WebRTC Expert Feature

December 04, 2013

Can WebRTC Be a New Type of Wireless Service?

Having been in and around VoIP for nearly 20 years, I am beginning to wonder if the axioms have grown somewhat long in the tooth, such as “Voice is just another app,”“The price per minute of voice is approaching zero”, and “The only carrier service is access to the Internet.”

After 1996 and telecom reform, there was a period during which outside investors from construction (Level3), to Fashion Week (RSL Communications), were coming into the business. The VoIP Gold Rush was on, with fiber serving as the pan in the river and Corning delivering the prospector’s tool kit.  Ribbons of fiber were being trenched to all the major football cities and every other densely yellow spot on the map. 

Heady times, to be sure, though somewhat lost in all of the excitement was a huge disconnect regarding the last mile.  Across the country, rights of way were a lot easier to obtain than access to local phone poles and streetlights, and all of a sudden there were bankrupt companies on the outside looking in, companies that started off as Wall Street darlings were collapsing, and bold choices in equipment were totally abandoned. And at the most important end of it all, subscribers who chose to go with sole service models from competitive carriers found themselves without service and without alternatives, as in theory the incumbent was no longer in charge of their last mile.

All of this, as you can no doubt imagine, left a bitter pill for the investors to swallow, since the capital-intensive VoIP business was a write-off without much salvage value. But that was then, and this is now.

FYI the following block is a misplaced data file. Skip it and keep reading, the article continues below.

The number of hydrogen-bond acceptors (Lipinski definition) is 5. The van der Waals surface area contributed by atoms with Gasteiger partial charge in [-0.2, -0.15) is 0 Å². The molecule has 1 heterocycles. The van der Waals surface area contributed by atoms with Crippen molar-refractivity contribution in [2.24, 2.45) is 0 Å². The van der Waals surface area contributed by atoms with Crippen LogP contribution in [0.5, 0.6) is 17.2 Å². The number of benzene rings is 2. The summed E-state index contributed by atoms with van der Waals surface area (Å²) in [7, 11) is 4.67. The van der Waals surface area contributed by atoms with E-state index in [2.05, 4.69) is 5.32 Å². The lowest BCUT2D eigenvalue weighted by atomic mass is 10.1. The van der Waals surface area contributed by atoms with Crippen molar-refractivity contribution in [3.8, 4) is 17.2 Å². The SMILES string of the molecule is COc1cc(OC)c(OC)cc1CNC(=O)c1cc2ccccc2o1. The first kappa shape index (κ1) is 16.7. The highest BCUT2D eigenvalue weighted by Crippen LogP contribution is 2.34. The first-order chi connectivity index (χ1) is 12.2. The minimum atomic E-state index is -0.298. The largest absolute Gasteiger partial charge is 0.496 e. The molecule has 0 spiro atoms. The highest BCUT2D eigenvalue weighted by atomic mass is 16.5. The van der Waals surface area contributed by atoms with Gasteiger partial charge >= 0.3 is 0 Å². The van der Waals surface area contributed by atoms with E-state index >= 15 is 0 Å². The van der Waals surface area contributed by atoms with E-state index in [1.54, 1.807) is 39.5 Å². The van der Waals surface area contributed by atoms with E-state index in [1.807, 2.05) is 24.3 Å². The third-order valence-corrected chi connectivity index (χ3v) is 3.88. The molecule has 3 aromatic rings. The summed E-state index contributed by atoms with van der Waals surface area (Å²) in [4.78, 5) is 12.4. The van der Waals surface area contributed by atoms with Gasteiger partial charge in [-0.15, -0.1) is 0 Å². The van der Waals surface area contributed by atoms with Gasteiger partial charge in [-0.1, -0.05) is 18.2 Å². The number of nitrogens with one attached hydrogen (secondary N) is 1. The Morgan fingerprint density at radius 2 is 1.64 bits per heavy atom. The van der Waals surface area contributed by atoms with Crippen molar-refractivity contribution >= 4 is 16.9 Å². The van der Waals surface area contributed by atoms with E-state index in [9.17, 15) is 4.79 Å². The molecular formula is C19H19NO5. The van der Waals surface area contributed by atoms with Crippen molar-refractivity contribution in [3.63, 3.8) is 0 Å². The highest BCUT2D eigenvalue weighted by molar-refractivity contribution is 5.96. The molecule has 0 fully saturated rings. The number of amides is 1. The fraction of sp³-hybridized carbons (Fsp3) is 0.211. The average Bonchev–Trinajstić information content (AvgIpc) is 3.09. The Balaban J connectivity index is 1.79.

Now? Well, now there is a chance to use wireless as an alternative access method, which means that carriers can reduce the capital infrastructure, and in fact the economics are different as the build outs by all the major carriers have already been using shared infrastructure (towers) for quite some time.

So here is the question (and my apologies for taking so long to get to it): Can WebRTC be deployed as part of an alternative access service?

According a Telco2.0 report, carriers are going to lose between $92 billion and 170 billion in voice and messaging services between now and 2018, the expectation being that of voice is finally going to be the application we have long said it would be. That is not, though, in the cards considering the way VoLTE is playing out.

The VoLTE implementations we are seeing now are the proper strategy for incumbents.  The voice calls they now make are being modified to leverage an all-packet infrastructure, (and not to interconnect to any other OTT solutions), which is very logical for the carriers that are building it in a way that will add quality to packetized voice (better codecs) and remove the costs of network infrastructure.

Logically speaking, even if the WebRTC clan were to rally around H.264, it would not indicate that the phones will be any more OTT-friendly. Looking at a green field model, however, WebRTC and wireless have a few interesting possibilities to consider.  For example, a bundled WebRTC service to an alternate access model could be a great add-on for WiSPs and community network-based networks, particularly if WebRTC video makes the service something other than an equivalent to the PSTN.

While it may sound as if a new era of competition is possible, I need to remind everyone out there that many of the original VoIP players ended up competing as an alternative telco (which in my opinion, was the root of their demise). Thanks to iChat and Skype, though, people are becoming accustomed to being on a video call, and it just may be that John and Jane Telephone are ready for new visual services (and it sure would be nice to see more in the way of such services, especially considering the 2018 expiration date put on the PSTN).

Edited by Rachel Ramsey
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